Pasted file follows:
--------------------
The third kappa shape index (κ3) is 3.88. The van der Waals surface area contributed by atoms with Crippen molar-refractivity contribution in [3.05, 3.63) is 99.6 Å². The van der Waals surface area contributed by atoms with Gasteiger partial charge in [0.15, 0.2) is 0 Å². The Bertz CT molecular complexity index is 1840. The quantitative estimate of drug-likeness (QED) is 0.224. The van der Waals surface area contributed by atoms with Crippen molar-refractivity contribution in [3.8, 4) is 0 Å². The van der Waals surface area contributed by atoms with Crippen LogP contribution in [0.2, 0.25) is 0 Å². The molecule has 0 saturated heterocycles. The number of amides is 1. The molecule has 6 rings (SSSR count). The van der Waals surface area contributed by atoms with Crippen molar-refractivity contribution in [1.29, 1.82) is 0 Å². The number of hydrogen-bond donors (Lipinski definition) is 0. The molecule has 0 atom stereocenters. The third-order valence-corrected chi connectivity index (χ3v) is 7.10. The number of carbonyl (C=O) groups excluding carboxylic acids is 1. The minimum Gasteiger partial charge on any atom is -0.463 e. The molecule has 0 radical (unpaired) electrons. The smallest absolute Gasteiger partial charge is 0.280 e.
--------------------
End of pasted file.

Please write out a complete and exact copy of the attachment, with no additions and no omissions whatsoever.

The third kappa shape index (κ3) is 3.88. The van der Waals surface area contributed by atoms with Crippen molar-refractivity contribution in [3.05, 3.63) is 99.6 Å². The van der Waals surface area contributed by atoms with Gasteiger partial charge in [0.15, 0.2) is 0 Å². The Bertz CT molecular complexity index is 1840. The quantitative estimate of drug-likeness (QED) is 0.224. The van der Waals surface area contributed by atoms with Crippen molar-refractivity contribution in [3.8, 4) is 0 Å². The van der Waals surface area contributed by atoms with Crippen LogP contribution in [0.2, 0.25) is 0 Å². The molecule has 0 saturated heterocycles. The number of amides is 1. The molecule has 6 rings (SSSR count). The van der Waals surface area contributed by atoms with Crippen molar-refractivity contribution in [1.29, 1.82) is 0 Å². The number of hydrogen-bond donors (Lipinski definition) is 0. The molecule has 0 atom stereocenters. The third-order valence-corrected chi connectivity index (χ3v) is 7.10. The number of carbonyl (C=O) groups excluding carboxylic acids is 1. The minimum Gasteiger partial charge on any atom is -0.463 e. The molecule has 0 radical (unpaired) electrons. The smallest absolute Gasteiger partial charge is 0.280 e.